“See,” he continued, “We’re making fun of the kinds of people who do the shit we sing about. The kinds of stuff we say – we’re trying to make fun of the people who would say that stuff in real life.”
Really? Because if people are willingly walking up to you and offering to do coke with you, my guess is that they didn’t realize they were being made fun of. They weren’t made uncomfortable by the humor at all. Satirical comedy should make its targets uncomfortable; it should make them recognize themselves and recognize their flaws. If the material is intended to criticize these coke dealers, they certainly don’t realize it. Sounds like comedy fail to me.
But I let him keep talking. I expressed my skepticism, but told him I couldn’t be sure how I’d react until I actually heard some of the material. So I went home and looked up the MySpace page for his duo.
Let me tell you, Ladies, it was not good. I would link to the site for you, but I’m none too excited about the prospect of Comedy Guy finding this blog and finding out that I linked to him. But if you really want to get on google and dig for them, I’ll tell you this: they are best known for their rewriting of Neil Diamond songs. They have actually won awards at festivals by passing themselves off as “performance art.” And they have a song entitled “She Cries When I Fist Her,” if that gives you any idea what their material is like. I would transcribe it for you, but frankly I don’t want to have to listen to it again.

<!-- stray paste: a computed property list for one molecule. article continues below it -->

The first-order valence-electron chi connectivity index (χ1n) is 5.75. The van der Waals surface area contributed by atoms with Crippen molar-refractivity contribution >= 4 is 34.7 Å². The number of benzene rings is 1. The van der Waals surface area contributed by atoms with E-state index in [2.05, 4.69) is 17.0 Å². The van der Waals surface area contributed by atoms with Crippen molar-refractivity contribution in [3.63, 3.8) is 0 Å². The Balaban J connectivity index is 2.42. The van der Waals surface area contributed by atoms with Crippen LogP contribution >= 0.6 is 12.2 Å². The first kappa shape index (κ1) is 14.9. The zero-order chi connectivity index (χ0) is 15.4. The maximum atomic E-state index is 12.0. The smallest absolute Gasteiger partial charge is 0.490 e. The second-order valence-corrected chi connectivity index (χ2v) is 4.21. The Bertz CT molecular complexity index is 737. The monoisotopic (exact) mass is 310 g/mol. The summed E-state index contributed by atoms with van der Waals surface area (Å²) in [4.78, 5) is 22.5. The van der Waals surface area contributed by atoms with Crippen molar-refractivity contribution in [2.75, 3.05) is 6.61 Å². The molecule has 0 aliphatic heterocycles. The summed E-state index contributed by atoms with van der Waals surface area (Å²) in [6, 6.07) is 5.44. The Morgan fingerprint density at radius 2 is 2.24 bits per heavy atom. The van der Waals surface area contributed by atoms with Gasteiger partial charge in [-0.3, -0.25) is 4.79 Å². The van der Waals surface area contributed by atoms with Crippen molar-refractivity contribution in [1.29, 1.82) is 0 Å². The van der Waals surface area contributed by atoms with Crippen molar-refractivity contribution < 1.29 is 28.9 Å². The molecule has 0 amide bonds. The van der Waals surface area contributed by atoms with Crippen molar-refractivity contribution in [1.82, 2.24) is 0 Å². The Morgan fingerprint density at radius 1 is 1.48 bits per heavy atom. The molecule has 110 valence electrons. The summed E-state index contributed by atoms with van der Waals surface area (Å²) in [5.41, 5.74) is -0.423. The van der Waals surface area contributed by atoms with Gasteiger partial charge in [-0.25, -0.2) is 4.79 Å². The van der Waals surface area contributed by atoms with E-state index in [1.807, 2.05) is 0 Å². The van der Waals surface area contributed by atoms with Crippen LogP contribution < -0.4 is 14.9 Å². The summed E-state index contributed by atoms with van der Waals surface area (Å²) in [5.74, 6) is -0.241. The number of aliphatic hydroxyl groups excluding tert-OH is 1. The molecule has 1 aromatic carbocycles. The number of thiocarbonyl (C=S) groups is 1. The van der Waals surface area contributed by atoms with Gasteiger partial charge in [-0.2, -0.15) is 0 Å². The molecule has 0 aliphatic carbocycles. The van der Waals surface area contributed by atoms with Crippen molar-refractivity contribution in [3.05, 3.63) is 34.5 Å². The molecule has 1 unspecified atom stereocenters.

As I suspected, there is nothing in their lyrics or in their performances (videos are accessible) to indicate that their targets are anything but the women, gay men, and disabled children about whom they sing. They’re expressing tired notions of misogyny and homophobia via “comedy,” and nothing about their routines indicates to me that they disagree with the attitudes expressed in the songs. These characters they play don’t sound like satire to me at all; they sound like alter egos. (Also, bonus point: their favorite target is fat women. Are you surprised? Neither was I.)
The night CG and I met,
So I wrote Comedy Guy an email telling him I had visited his comedy site and that we would not be going any further in our flirtation. I told him I was surprised that he’d expect me, as a feminist, to approve of his songs because they were basically just “an excuse for misogynist bullshit.”
Here’s what he wrote back:
I’m sorry to hear that you feel that way, because that is definitely not the case. However, you are entitled to your opinion, and if that is how you saw it, I guess there isn’t really any way I can change your mind.
I absolutely didn’t intend to lie to or mislead you in any way. Please forgive me if it seems as though I did.
You seemed like a really cool person, and I hope I can convince you to get to know the real me and see for yourself, but if not, I wish you well and hope you find all that you are looking for.